10 things Live-In Nannies Should Request

Posted on by admin | in Nanny News

A nanny is a child-care professional, and deserves to be treated with proper respect and professional courtesy. Many families have never hired a nanny before, and may not be sure how to handle the new situation. Every family is different, and every nanny is different, but there are certain areas that pertain to all, and here you will find a sampling of what a nanny should be able to expect from an employer.  Some of these are flat out obvious but this is just meant to be a quick checklist that you should have handy when looking for your next job as a nanny.

  1. Fair Wage – Wage scales vary from area to area, with highest wages in metropolitan areas. Nannies should receive appropriate pay for their location.
  2. Room & Board – These should be considered as inclusions for live-in caregivers. Nannies are often considered “part of the family”, but should be provided with a measure of privacy in their living accommodations.
  3. Vehicle – Nannies should not have to use their own vehicles for work-related driving, and are often given the use of a vehicle for personal reasons as well as for work.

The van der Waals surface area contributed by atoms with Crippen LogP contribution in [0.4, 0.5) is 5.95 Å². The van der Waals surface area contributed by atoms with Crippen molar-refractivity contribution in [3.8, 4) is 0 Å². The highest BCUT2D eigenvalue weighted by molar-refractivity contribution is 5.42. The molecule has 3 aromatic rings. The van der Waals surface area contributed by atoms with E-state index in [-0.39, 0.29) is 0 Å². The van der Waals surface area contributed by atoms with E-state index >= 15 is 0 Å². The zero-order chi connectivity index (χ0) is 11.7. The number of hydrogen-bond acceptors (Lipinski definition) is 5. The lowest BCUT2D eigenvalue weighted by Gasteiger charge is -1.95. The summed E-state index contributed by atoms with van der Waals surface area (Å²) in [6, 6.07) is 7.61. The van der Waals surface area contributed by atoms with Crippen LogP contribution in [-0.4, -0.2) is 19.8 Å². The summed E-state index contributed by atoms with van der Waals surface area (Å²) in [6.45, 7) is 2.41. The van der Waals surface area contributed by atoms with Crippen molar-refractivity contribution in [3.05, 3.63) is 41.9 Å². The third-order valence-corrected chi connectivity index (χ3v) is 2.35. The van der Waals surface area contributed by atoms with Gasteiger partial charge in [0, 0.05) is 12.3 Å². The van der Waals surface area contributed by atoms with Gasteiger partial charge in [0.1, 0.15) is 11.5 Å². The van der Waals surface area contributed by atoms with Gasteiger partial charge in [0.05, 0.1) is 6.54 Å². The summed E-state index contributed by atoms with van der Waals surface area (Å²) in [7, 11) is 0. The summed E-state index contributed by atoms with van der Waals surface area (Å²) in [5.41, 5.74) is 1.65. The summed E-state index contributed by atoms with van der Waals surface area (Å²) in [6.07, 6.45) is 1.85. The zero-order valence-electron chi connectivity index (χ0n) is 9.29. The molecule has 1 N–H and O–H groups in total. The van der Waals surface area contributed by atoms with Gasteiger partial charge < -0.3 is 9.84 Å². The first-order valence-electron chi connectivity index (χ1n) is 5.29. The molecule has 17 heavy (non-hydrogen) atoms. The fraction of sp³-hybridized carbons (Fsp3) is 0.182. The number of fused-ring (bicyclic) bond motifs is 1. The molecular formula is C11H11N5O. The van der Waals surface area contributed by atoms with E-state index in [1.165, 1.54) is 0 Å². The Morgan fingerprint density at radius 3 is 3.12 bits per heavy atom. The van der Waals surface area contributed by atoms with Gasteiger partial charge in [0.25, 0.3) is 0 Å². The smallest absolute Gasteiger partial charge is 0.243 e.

4. Duties List – Responsibilities should be clearly delineated, with a nanny’s primary sphere revolving around child-care, not house cleaning or errands. If extensive household work is required, compensation should reflect the additional work. Hours and days of employment should also be clear to all parties.
  5. Safe Home – A nanny has every right to expect a safe and healthy work environment, and shouldn’t have to work in a house full of smokers unless he/she agrees to do so beforehand.
  6. Harassment – The nanny shouldn’t have to worry about being chased around the dining room table by a lecherous parent or relative; there is no place for any such behavior in a reputable household. No live-in employee should ever feel physically or emotionally threatened in his-or-her own residence.
  7. Health Insurance – Health insurance and medical benefits, if any, should be clearly laid out in any contract, and these are negotiable items in the employment agreement.
  8. Paid Vacation – Two weeks of paid vacation per year is a rule-of-thumb standard, but this is something decided between employer and employee, and also applies to paid holidays and scheduled time-off.
  9. Payroll Service – Any household employee should be free from worry about proper withholding, and whether-or-not an employer is paying the right amounts of Social Security and Medicare.
  10. Out-of-Pocket – It is fair to expect compensation for out-of-pocket expenses incurred in the course of childcare duties. Snacks and parking fees are two common examples, and a nanny should have a way to report these expenses so that an employer can make the necessary adjustments.

The time to deal with these points is before entering into an employment agreement, and this will protect everyone, as well as allow for the best relationship possible.

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